End of Engle Cigarette Litigation in Eleventh Circuit?

Judge Kevin Newsom begins his opinion for the court in Harris v. R.J. Reynolds Tobacco Co., 2020 WL 6816965 (11th Cir. Nov. 20, 2020), with the auspicious observation that this Engle case is “one of the last that we’re likely to see.” Correct or not, the comment evokes the long history in the Eleventh Circuit of the progeny of the Florida Supreme Court’s landmark decision in Engle v. Liggett Group, Inc.,945 So. 2d 1246 (Fla. 2006). In Harris, the court considered whether Gerald Harris was a member of the Engle class, a group of plaintiffs who brought suit against several tobacco companies more than 25 years ago alleging that the companies’ tortious conduct caused them to suffer from a number of diseases and medical conditions. He smoked most of his life and suffered from heart disease, oral cavity cancer, vocal cord cancer, and lung cancer. His wife filed suit on his behalf, alleging negligence, product defect, fraudulent concealment, and conspiracy to fraudulently conceal. She argued that he was an Engle class member. Under Engle, if a plaintiff can demonstrate that he is a class member, then the original Engle jury’s findings that the tobacco companies engaged in tortious misconduct, have preclusive effect. A plaintiff is considered a class member if he can show that he suffered from a medical condition that both (1) was caused by cigarette addiction and (2) manifested on or before November 21, 1996. Thus, Mrs. Harris sought to establish that Mr. Harris was a class member so that she wouldn’t have to prove that the defendant tobacco companies committed a tort; it would automatically be established.

Mrs. Harris argued that Mr. Harris was aclass member because he had heart disease and oral cavity cancer. However, the jury found that Mr. Harris’s heart disease was not caused by cigarette addiction and that his oral cavity cancer did not manifest itself by the cut-off date. Nevertheless, the district court proceeded as though Mr. Harris was a class member, allowing the jury to conclude that the defendants’ conduct injured Mr. Harris and that he was entitled to damages.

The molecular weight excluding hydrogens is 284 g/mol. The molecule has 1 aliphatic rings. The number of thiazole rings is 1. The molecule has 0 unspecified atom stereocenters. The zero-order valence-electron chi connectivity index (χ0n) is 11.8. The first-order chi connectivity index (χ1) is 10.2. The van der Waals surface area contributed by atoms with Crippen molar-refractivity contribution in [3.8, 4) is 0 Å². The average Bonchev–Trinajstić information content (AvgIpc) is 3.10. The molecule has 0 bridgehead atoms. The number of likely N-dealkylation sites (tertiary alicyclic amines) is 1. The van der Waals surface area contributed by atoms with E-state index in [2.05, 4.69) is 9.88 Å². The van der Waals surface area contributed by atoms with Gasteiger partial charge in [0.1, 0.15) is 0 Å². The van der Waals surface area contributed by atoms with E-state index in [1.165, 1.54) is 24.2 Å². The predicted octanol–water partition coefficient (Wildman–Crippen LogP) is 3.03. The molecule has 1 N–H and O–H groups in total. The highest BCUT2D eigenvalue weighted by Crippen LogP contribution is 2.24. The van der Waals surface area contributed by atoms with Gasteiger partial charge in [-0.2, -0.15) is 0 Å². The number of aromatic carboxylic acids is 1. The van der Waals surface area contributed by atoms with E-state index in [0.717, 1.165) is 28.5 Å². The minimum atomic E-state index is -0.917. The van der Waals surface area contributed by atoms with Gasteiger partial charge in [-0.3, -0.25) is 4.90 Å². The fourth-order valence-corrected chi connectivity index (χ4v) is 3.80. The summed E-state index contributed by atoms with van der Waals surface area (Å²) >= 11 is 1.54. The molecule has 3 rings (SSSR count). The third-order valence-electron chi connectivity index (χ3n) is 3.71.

The defendants moved for judgment in accordance with the jury’s verdict, arguing that because the jury found no medical condition that satisfied both of the prongs to establish class membership, Mr. Harris was not a class member, and Mrs. Harris was not entitled to a finding that the defendants engaged in tortious conduct. And because she had not proven that the defendants behaved tortiously, the defendants were entitled to judgment as a matter of law. The district court denied the motion. The defendants then filed a renewed motion for judgment as a matter of law and a motion for new trial, and the district court denied those too.

The Eleventh Circuit reversed the district court’s denial of the motion for judgment in accordance with the verdict. The court held that because the jury did not find that Mr. Harris had a medical condition that both was caused by his cigarette addiction and manifested on or before November 21, 1996, he was not a member of the Engle class.

The court rejected the district court’s reading of Engle. In holding that Mr. Harris qualified as a class member, the district court inferred from the Florida Supreme Court’s discussion of one of the named plaintiffs, Angie Della Vecchia, that the Engle class included anyone who had at least one medical condition that was caused by cigarette addiction and at least one condition that manifested on or before the cut-off date. But the Eleventh Circuit pointed out that the Engle jury found that Ms. Della Vecchia’s lung cancer was caused by cigarette addiction and it manifested itself before the cut-off date. Further, the Florida Supreme Court stated in its opinion that Ms. Della Vecchia’s COPD was “tobacco related” (which the Eleventh Circuit interpreted to mean it was caused by cigarettes) and manifested itself prior to the cut-off date. The Florida Supreme Court’s opinion therefore demonstrated that Ms. Della Vecchia had two different conditions, both of which satisfied both requirements of the class membership test.

The court also pointed out that the Florida Supreme Court’s discussion of Ms. Della Vecchia’s class membership status was dicta because the issue was not raised or litigated, and she was a named plaintiff. Finally, to uphold the district court’s reading of Engle v. Liggett Group would produce bizarre results: a plaintiff could be considered a class member so long as he had some qualifying medical condition by the cut-off date even if it was wholly unrelated to smoking.

Posted by Kamryn Deegan.

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